Gadgets Old and New

Grandma Madsen’s soup ladle bit it this holiday season. Grandma Madsen was my paternal great grandmother, my Grandma Busk’s mother. I never met her. She was gone long before I was born. What I know of her are things my mother, Evie, told me—that she was six feet tall; that she walked to the outhouse barefoot summer and winter. My mother is also the one who long ago gifted the soup ladle—white with black trim, with a weld holding the handle to the scoop—to me, telling me at the time that it had once belonged to Grandma Madsen.

I’ve had it ever since. On the reservation, it was used to dish out “Papago chili” long before the Desert People reverted to their original name of Tohono O’odham. I’ve used it to dole out pumpkin for making the filling for countless pumpkin pies over the years, and it’s dished up plenty of helpings of beef stew, chicken curry, and Senate Bean Soup. But over the holidays, the ladle came to grief. The 140 year-old weld that held it together from the late 1880’s gave way. It didn’t break altogether; it just went flat. We bent it back into its original shape, returned it to the utensil drawer, and then Bill ordered a new one made of shiny stainless steel with no weld needed.

But the other day, as I was making breakfast, I caught sight of it lying there, and it got me to thinking. I’m a sucker when it comes to kitchen gadgets. I’m one of those people who tried the “as seen on TV” magic egg peeler. Trust me, it wasn’t magic and it didn’t work. I also tried the first “magic egg cooker”—the one that lets you boil eggs but they come out with flat bottoms. Sorry, in my opinion, hard boiled eggs shouldn’t be flat on one side. They should be … well …egg shaped!

So when someone gave me a stand-alone egg cooker, I figured I was in for another failure. Much to my surprise, this one turns out the real deal. I put in the right amount of water, measured in the cup provided, add the eggs, and plug it in. Fifteen minutes later when the light goes off—that usually amounts to 1500 indoor steps—I have four perfectly hard boiled eggs, waiting to be dropped in cold water and peeled. And it turns out, steamed eggs as opposed to boiled eggs really do peel perfectly.

But having the egg cooker and the soup ladle in such close proximity to one another made me marvel at all the things in my kitchen that would have astonished Grandma Madsen and my mother, Evie, too, for that matter. The microwave; the four-piece toaster with a bagel setting; the instant hot water. We have a DeLonghi coffee machine that starts by grinding beans and then, a minute or so later (184 steps) delivers a freshly made cup of perfect coffee. The whole time I was growing up, my mother boiled her Folgers coffee grounds in a WearEver aluminum coffee pot on the electric stove top. Speaking of electricity, I’m pretty sure that pot was originally heated on a wood-burning stove. My mother won an EasySpin Dryer washing machine in a county fair raffle in South Dakota but wasn’t able to use it until we moved into the house in Bisbee a year or so later because the farm house wasn’t wired for electricity.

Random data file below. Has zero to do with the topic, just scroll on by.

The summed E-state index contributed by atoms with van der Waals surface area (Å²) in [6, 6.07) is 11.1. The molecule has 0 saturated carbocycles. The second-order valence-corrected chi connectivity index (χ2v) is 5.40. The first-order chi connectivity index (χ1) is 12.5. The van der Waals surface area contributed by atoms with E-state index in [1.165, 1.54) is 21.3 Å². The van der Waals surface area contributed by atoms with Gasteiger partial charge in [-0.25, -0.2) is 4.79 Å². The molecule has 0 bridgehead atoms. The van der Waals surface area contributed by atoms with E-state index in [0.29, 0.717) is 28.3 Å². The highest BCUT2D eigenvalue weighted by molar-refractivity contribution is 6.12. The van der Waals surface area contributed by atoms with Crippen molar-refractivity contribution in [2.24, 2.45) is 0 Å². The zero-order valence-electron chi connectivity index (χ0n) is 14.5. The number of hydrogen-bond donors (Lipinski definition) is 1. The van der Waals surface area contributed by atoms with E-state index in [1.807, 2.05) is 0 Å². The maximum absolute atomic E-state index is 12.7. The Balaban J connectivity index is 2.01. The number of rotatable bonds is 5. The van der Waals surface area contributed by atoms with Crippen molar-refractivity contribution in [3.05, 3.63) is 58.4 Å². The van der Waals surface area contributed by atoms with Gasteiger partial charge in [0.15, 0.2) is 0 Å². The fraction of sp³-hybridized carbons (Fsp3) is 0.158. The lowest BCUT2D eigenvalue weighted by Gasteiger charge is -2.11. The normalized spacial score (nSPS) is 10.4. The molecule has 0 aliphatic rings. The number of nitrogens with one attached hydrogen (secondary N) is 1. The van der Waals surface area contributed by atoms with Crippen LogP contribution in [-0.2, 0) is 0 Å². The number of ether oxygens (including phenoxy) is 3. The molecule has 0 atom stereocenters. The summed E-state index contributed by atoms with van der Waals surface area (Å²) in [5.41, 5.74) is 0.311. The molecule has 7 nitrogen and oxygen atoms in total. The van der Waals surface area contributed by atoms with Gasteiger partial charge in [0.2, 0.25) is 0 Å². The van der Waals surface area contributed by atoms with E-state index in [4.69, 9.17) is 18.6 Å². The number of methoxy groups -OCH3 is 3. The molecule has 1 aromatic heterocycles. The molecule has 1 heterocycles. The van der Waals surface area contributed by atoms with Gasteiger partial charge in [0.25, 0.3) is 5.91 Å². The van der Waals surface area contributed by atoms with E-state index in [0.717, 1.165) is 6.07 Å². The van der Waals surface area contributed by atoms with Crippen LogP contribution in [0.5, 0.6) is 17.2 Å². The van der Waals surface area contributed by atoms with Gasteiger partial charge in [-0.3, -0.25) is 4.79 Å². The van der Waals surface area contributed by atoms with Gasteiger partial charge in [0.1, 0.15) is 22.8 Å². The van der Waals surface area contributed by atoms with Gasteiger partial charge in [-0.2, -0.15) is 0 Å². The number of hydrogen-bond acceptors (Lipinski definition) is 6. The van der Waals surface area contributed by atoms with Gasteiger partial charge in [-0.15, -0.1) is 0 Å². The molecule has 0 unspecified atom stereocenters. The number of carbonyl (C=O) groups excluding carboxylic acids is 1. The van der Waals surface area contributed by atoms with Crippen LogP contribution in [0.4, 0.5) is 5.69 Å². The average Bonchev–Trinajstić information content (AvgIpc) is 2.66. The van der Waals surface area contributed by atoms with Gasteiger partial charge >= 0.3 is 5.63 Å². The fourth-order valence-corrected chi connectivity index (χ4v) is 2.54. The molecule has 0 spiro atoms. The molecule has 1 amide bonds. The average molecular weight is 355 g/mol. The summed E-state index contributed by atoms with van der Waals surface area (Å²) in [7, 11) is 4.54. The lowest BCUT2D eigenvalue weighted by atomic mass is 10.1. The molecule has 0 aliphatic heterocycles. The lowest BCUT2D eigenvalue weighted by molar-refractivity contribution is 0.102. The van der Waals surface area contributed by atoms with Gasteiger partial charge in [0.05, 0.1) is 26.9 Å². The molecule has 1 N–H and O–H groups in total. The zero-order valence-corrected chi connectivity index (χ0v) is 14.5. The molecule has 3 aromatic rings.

My mother cooked many a meal in her pressure cooker, with peeled potatoes in the main part of the pot and with a side of vegetables—peas and carrots or HORRORS! even parsnips—in the kidney shaped container that fit inside. I still have a pressure cooker somewhere in this house, but it’s destined for Goodwill now that we have an Insta-Pot. Evie used to use a food grinder that she attached to a chair to grind up beef roast to make hash or sandwich spread. (She couldn’t attach it to the metal counters that went with our white kitchen cabinets.) I had a food grinder, too, for a while. Now we have food processor.

Maybe a love of kitchen gadgetry is hidden away on my DNA thanks to Grandma Madsen. I suspect that the soup ladle was one of her treasured utensils. It amazes me to think that it has survived all these decades and has continued to be useful in the company of all the later advances in cooking wizardry.

Did we toss it? Nope, I couldn’t bring myself to throw away that bit of family history. It’s still hanging in there although now I doubt we’ll use it for anything more heavy duty than a batch of light-weight noodle soup.

As for the new one? I wonder if sometime a hundred years or so from now, someone will still be using Grandma Judy’s soup ladle to serve up a pot of soup—if they still have soup pots then or if anybody is still making soup.

Happy New Year!